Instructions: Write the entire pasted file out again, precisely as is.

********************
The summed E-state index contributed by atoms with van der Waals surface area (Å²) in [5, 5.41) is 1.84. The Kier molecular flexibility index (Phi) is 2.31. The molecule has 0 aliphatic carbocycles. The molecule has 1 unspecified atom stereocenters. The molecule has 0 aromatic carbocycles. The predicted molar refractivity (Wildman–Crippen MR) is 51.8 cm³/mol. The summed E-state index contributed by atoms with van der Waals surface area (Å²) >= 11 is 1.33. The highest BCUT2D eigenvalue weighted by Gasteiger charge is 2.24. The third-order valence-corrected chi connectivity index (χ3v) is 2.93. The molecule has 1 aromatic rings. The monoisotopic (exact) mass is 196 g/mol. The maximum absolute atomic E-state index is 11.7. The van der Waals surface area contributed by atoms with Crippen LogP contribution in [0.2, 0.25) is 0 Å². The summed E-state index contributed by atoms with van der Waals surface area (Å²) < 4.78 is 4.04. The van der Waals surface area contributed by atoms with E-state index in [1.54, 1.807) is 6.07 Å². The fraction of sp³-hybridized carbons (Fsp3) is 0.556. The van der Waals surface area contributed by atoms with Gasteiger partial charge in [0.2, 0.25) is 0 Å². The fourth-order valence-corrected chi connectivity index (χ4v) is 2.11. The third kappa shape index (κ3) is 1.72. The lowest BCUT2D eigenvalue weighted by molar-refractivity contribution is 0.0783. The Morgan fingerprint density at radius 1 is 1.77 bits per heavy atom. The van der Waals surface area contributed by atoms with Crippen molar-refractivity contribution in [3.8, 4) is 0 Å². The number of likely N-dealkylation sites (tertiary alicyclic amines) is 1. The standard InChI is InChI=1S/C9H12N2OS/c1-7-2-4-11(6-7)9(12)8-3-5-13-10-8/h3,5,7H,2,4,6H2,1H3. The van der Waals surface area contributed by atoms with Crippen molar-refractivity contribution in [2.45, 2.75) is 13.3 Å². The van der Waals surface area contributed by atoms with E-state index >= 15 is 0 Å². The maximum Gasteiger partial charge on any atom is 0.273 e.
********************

The summed E-state index contributed by atoms with van der Waals surface area (Å²) in [5, 5.41) is 1.84. The Kier molecular flexibility index (Phi) is 2.31. The molecule has 0 aliphatic carbocycles. The molecule has 1 unspecified atom stereocenters. The molecule has 0 aromatic carbocycles. The predicted molar refractivity (Wildman–Crippen MR) is 51.8 cm³/mol. The summed E-state index contributed by atoms with van der Waals surface area (Å²) >= 11 is 1.33. The highest BCUT2D eigenvalue weighted by Gasteiger charge is 2.24. The third-order valence-corrected chi connectivity index (χ3v) is 2.93. The molecule has 1 aromatic rings. The monoisotopic (exact) mass is 196 g/mol. The maximum absolute atomic E-state index is 11.7. The van der Waals surface area contributed by atoms with Crippen LogP contribution in [0.2, 0.25) is 0 Å². The summed E-state index contributed by atoms with van der Waals surface area (Å²) < 4.78 is 4.04. The van der Waals surface area contributed by atoms with E-state index in [1.54, 1.807) is 6.07 Å². The fraction of sp³-hybridized carbons (Fsp3) is 0.556. The van der Waals surface area contributed by atoms with Gasteiger partial charge in [0.2, 0.25) is 0 Å². The fourth-order valence-corrected chi connectivity index (χ4v) is 2.11. The third kappa shape index (κ3) is 1.72. The lowest BCUT2D eigenvalue weighted by molar-refractivity contribution is 0.0783. The Morgan fingerprint density at radius 1 is 1.77 bits per heavy atom. The van der Waals surface area contributed by atoms with Crippen molar-refractivity contribution in [3.8, 4) is 0 Å². The number of likely N-dealkylation sites (tertiary alicyclic amines) is 1. The standard InChI is InChI=1S/C9H12N2OS/c1-7-2-4-11(6-7)9(12)8-3-5-13-10-8/h3,5,7H,2,4,6H2,1H3. The van der Waals surface area contributed by atoms with Crippen molar-refractivity contribution in [2.45, 2.75) is 13.3 Å². The van der Waals surface area contributed by atoms with E-state index >= 15 is 0 Å². The maximum Gasteiger partial charge on any atom is 0.273 e.